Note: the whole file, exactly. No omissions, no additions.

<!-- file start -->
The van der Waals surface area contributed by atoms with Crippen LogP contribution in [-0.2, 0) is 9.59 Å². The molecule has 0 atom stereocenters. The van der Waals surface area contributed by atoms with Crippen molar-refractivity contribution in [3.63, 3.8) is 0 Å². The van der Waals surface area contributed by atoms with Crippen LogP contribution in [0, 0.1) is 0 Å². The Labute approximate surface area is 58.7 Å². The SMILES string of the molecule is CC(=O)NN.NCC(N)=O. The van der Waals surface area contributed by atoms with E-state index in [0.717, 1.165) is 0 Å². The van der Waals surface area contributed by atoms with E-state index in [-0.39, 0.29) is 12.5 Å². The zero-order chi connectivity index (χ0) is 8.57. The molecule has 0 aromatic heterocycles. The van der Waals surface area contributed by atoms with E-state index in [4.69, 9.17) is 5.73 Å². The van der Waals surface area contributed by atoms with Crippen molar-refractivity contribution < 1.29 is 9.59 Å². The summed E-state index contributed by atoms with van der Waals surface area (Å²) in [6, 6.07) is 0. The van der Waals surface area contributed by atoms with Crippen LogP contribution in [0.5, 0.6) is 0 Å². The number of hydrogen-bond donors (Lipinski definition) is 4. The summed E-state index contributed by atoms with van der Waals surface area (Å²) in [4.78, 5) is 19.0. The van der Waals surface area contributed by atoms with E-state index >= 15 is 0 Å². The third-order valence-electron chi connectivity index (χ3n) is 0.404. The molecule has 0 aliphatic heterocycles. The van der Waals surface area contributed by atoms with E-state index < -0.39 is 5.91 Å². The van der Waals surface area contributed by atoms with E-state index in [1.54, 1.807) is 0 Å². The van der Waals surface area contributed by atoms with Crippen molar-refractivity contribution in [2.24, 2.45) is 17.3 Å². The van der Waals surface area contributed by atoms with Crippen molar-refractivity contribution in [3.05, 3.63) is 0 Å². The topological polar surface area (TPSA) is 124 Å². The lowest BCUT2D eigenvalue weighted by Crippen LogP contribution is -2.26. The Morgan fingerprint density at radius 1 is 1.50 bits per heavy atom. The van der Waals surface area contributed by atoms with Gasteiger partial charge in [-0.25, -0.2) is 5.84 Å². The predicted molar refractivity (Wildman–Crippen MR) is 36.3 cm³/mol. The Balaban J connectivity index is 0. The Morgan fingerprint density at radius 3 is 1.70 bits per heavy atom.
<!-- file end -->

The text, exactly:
The van der Waals surface area contributed by atoms with Crippen LogP contribution in [-0.2, 0) is 9.59 Å². The molecule has 0 atom stereocenters. The van der Waals surface area contributed by atoms with Crippen molar-refractivity contribution in [3.63, 3.8) is 0 Å². The van der Waals surface area contributed by atoms with Crippen LogP contribution in [0, 0.1) is 0 Å². The Labute approximate surface area is 58.7 Å². The SMILES string of the molecule is CC(=O)NN.NCC(N)=O. The van der Waals surface area contributed by atoms with E-state index in [0.717, 1.165) is 0 Å². The van der Waals surface area contributed by atoms with E-state index in [-0.39, 0.29) is 12.5 Å². The zero-order chi connectivity index (χ0) is 8.57. The molecule has 0 aromatic heterocycles. The van der Waals surface area contributed by atoms with E-state index in [4.69, 9.17) is 5.73 Å². The van der Waals surface area contributed by atoms with Crippen molar-refractivity contribution < 1.29 is 9.59 Å². The summed E-state index contributed by atoms with van der Waals surface area (Å²) in [6, 6.07) is 0. The van der Waals surface area contributed by atoms with Crippen LogP contribution in [0.5, 0.6) is 0 Å². The number of hydrogen-bond donors (Lipinski definition) is 4. The summed E-state index contributed by atoms with van der Waals surface area (Å²) in [4.78, 5) is 19.0. The van der Waals surface area contributed by atoms with E-state index >= 15 is 0 Å². The third-order valence-electron chi connectivity index (χ3n) is 0.404. The molecule has 0 aliphatic heterocycles. The van der Waals surface area contributed by atoms with E-state index < -0.39 is 5.91 Å². The van der Waals surface area contributed by atoms with E-state index in [1.54, 1.807) is 0 Å². The van der Waals surface area contributed by atoms with Crippen molar-refractivity contribution in [2.24, 2.45) is 17.3 Å². The van der Waals surface area contributed by atoms with Crippen molar-refractivity contribution in [3.05, 3.63) is 0 Å². The topological polar surface area (TPSA) is 124 Å². The lowest BCUT2D eigenvalue weighted by Crippen LogP contribution is -2.26. The Morgan fingerprint density at radius 1 is 1.50 bits per heavy atom. The van der Waals surface area contributed by atoms with Gasteiger partial charge in [-0.25, -0.2) is 5.84 Å². The predicted molar refractivity (Wildman–Crippen MR) is 36.3 cm³/mol. The Balaban J connectivity index is 0. The Morgan fingerprint density at radius 3 is 1.70 bits per heavy atom.